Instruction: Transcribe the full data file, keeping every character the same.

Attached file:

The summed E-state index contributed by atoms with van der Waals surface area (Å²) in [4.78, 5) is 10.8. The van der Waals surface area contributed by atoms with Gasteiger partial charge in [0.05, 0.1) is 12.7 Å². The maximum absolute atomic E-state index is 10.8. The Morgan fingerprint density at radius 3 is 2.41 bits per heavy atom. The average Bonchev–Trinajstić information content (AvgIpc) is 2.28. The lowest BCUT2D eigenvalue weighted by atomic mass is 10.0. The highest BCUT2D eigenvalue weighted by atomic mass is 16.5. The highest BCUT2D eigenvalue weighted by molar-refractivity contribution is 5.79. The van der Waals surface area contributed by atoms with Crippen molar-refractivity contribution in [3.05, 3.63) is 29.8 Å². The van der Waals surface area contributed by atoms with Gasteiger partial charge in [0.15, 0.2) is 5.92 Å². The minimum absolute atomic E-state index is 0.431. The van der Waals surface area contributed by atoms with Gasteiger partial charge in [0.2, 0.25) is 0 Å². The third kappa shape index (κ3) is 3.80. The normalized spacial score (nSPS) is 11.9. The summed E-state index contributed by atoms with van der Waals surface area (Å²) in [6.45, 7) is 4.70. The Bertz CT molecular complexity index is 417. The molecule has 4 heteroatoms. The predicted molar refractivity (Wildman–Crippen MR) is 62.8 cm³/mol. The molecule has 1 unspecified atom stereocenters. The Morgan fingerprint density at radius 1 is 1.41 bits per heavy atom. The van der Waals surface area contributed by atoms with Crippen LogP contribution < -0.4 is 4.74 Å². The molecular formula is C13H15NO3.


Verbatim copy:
The summed E-state index contributed by atoms with van der Waals surface area (Å²) in [4.78, 5) is 10.8. The van der Waals surface area contributed by atoms with Gasteiger partial charge in [0.05, 0.1) is 12.7 Å². The maximum absolute atomic E-state index is 10.8. The Morgan fingerprint density at radius 3 is 2.41 bits per heavy atom. The average Bonchev–Trinajstić information content (AvgIpc) is 2.28. The lowest BCUT2D eigenvalue weighted by atomic mass is 10.0. The highest BCUT2D eigenvalue weighted by atomic mass is 16.5. The highest BCUT2D eigenvalue weighted by molar-refractivity contribution is 5.79. The van der Waals surface area contributed by atoms with Crippen molar-refractivity contribution in [3.05, 3.63) is 29.8 Å². The van der Waals surface area contributed by atoms with Gasteiger partial charge in [0.15, 0.2) is 5.92 Å². The minimum absolute atomic E-state index is 0.431. The van der Waals surface area contributed by atoms with Gasteiger partial charge in [0.2, 0.25) is 0 Å². The third kappa shape index (κ3) is 3.80. The normalized spacial score (nSPS) is 11.9. The summed E-state index contributed by atoms with van der Waals surface area (Å²) in [6.45, 7) is 4.70. The Bertz CT molecular complexity index is 417. The molecule has 4 heteroatoms. The predicted molar refractivity (Wildman–Crippen MR) is 62.8 cm³/mol. The molecule has 1 unspecified atom stereocenters. The Morgan fingerprint density at radius 1 is 1.41 bits per heavy atom. The van der Waals surface area contributed by atoms with Crippen LogP contribution < -0.4 is 4.74 Å². The molecular formula is C13H15NO3.